“In the days leading up to the eclipse, locations in the path of totality acquire a carnival atmosphere as astronomical tourists converge in excited anticipation.

“On the day, the cosmological performance begins with a warm-up lasting more than an hour, during which the moon steadily nibbles away at the surface of the sun.

Suddenly, you experience totality. The stars and planets appear in the middle of the day. The air chills.

“To testify to the heavenly fit between our two most familiar heavenly bodies, faint diamonds known as Baily’s beads peek out from behind the moon. They actually comprise light from the sun slipping through lunar valleys.”

“A sight to behold – so long as you can see the moon blotting out the sun and appreciate the mathematical perfection of nature in our corner of the galaxy.”

Andrew Griffin8 April 2024 09:42

Will I be able to see a partial eclipse from the UK?

Yes. The eclipse ends with the sunset in the eastern Atlantic, about 600 miles off the coast of Cornwall, before it reaches the UK and Ireland. But on the island of Ireland and western parts of Great Britain, a partial eclipse may be visible with the sun low in the sky.

If skies are clear and you have an open view to the west, it will start at around 7.55pm in Cardiff, Liverpool, Manchester, Edinburgh and Glasgow.

BBC Weather presenter Simon King said: “With the partial solar eclipse occurring late in the day UK time, the Sun will be low to the horizon and will actually set before the spectacle is over.”

Simon Calder8 April 2024 09:42

Hotel rates soar as millions seek to experience the eclipse

Accommodation rates have more than trebled in some locations within the “zone of totality”. Data provided to The Independent by the hotel industry analyst Lighthouse shows sharp rises for the night of 7-8 April. In Little Rock, Arkansas, room prices for 7 April were 223 per cent higher than on the same day last year, with the average rate rising from $116 to $374.

Rates in San Antonio in Texas and Indianapolis were over 150 per cent higher, while those in Austin, Dallas and Cleveland, Ohio, have more than doubled.

In Montreal, though, hotel rates are actually 6 per cent down on a year ago, as the city was never considered a serious contender by eclipse chasers.

Simon Calder8 April 2024 09:43

Transatlantic airline passengers might get glimpse of eclipse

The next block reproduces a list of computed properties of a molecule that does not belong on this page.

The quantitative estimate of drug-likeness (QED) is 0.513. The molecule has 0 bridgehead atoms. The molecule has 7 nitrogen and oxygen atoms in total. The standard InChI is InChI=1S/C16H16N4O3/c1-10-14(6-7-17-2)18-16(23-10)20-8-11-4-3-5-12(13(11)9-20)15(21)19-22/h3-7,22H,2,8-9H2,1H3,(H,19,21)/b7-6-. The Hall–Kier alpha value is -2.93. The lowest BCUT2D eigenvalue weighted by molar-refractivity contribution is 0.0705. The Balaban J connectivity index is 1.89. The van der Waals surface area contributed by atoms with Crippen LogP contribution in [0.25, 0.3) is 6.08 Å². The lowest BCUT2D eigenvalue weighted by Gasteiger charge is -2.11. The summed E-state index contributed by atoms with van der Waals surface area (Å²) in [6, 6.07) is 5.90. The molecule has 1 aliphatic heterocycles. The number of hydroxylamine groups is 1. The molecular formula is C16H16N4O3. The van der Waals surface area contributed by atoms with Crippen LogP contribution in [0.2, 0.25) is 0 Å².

Some lucky passengers on scheduled flights from the UK to the US and Canada may get a glimpse of the eclipse as they fly through the zone of totality.

Passengers on middle-of-the-day departures to Boston, New York and Toronto have some chance of flying beneath the eclipse, though it will be only for a matter of seconds: the closing speed of westbound jet aircraft and the eastbound eclipse will be around 2,000mph.

But because so much can change with wind conditions and timings, no airlines are publicising “eclipse-chasing” flights.

Andrew Griffin8 April 2024 09:43

Trump posts bizarre solar eclipse ad – with his head blocking out the sun, plunging US into darkness

It really has to be seen to be believed. After staring straight into the eclipse last time, Donald Trump has posted a new ad in which he himself is blocking out the Sun.

Trump posts bizarre solar eclipse ad – with his head plunging US into darkness

During the August 2017 total solar eclipse, the then-president went viral when he ignored all eclipse safety recommendations by gazing directly at the sun with his naked eyes

Andrew Griffin8 April 2024 09:46

What time is the solar eclipse?

The eclipse will move from the centre of the US up to the north east corner. So the timing will be a little different – not only because the path of totality moves across the country, but also because of timezones.

Here you can find information from Nasa about the timing.

Solar Eclipse 2024: Nasa map shows path of totality

Mexico’s Pacific coast will likely be first to experience total solar eclipse

Andrew Griffin8 April 2024 09:52

Everything you need to know about the eclipse

The eclipse is an opportunity to share in the “wonder of the universe without going very far”, Nasa has said. (Though plenty of people, as below, are travelling for it.)

Here’s some information about what form exactly that wonder will take.

Everything you need to know about the coming solar eclipse

A long totality combined with a populated route means event could be relatively easy to see

Andrew Griffin8 April 2024 09:54